The United Motorcoach Association (UMA) hosted its weekly online Town Hall this past Thursday, April 2, with lots of updates on the CARES Act and other protections for small businesses during the coronavirus crisis. The call was led by UMA Chairman Jeff Polzien, Interim President and CEO Larry Killingsworth, and Vice President Ken Presley, who welcomed input and tons of questions from members.
The new Paycheck Protection Program (PPP) as part of the $2.2 trillion stimulus package and enhanced funding of the Economic Injury Disaster Loans (EIDL) available through the Small Business Administration were top of mind. Although there was some disappointment that Congress didn’t specifically recognize the motorcoach industry in the three emergency stimulus packages thus far, Polzien was overall hopeful that the results will help members.
“What we got in this bill [CARES Act] is probably better than what we asked for,” Polzien said. He added that the association “isn’t done” pressuring Congress to help the industry, and that the stimulus passed thus far is a bridge to get the industry working again. Killingsworth added that the next stimulus package (dubbed Coronavirus 4) could be passed through Congress as early as the end of April or the beginning of May—as Congress is currently in recess—and should address the long-term health and restart of the economy.
Presley offered an overview of both the PPP and EIDL process. He noted that operators can apply for both, but that the funds could not be used for the same thing. PPP, which can be forgivable, was designed primarily to cover payroll costs with additional allowances for rent, mortgage interest, and utilities for an eight-week period, while EIDLs are for other operational expenses such as insurance and vehicle payments. He said that the requirements to qualify for EIDLs have been relaxed, including proof that you’ve exhausted all other resources or lines of credit, and that repayment terms were up to 30 years. So-called micro EIDL loans may not require collateral. Presley also highlighted the $10,000 emergency grant to cover immediate operating costs, which is supposed to be received within three days of approval, regardless of whether the business is approved for an EIDL.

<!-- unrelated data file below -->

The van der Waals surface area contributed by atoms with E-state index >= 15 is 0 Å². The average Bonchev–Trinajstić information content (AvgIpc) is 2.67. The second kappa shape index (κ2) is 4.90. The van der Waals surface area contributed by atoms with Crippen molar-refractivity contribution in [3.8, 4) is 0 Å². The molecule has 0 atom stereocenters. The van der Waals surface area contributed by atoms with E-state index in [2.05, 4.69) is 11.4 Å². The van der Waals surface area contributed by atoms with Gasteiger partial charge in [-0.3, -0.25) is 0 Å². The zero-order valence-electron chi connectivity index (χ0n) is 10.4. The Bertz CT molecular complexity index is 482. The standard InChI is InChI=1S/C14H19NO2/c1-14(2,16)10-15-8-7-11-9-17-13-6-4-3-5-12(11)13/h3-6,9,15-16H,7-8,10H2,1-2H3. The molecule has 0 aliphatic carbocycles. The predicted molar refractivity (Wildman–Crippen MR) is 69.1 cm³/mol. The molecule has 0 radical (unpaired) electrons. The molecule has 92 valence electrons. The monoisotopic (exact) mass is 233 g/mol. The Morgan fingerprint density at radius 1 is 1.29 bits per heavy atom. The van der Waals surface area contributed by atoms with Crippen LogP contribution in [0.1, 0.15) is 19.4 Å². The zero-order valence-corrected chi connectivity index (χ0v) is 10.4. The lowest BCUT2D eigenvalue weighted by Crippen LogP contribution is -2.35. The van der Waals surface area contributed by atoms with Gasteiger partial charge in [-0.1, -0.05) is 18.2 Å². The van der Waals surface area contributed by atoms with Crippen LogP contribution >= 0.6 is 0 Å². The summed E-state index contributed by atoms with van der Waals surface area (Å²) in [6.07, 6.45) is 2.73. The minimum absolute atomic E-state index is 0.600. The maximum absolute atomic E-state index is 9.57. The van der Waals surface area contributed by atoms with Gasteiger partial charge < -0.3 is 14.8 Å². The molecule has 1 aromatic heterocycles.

Although the final application for the PPP was not available until the day after the call, several UMA members expressed their experience thus far regarding preliminary talks with their banks—some noting that the application wasn’t difficult or time-consuming while others commented that some banks (Chase and Bank of America) were requiring an already established relationship with the institution in order to file with them.
Killingsworth also offered advice on what businesses could do now to help prepare for the future. He recommended reaching out to customers on a personal level not only to ensure that they are aware that the company is staying current with new cleaning SOPs, but to check in and foster that relationship. He said that the more customers see that you care, the more it will be appreciated when things get moving. He also suggested that owners stay in touch with furloughed team members, especially regarding any financial avenues the company is pursuing through the CARES Act, to “make them feel like they are still a part of the organization.” For those team members that are working, he advised “getting creative with their time” with cross-training, online learning, updating SOPs and other procedures, and sharing their good ideas to improve the business.
Town Halls are held every Thursday at 2PM ET. Information to join is available here.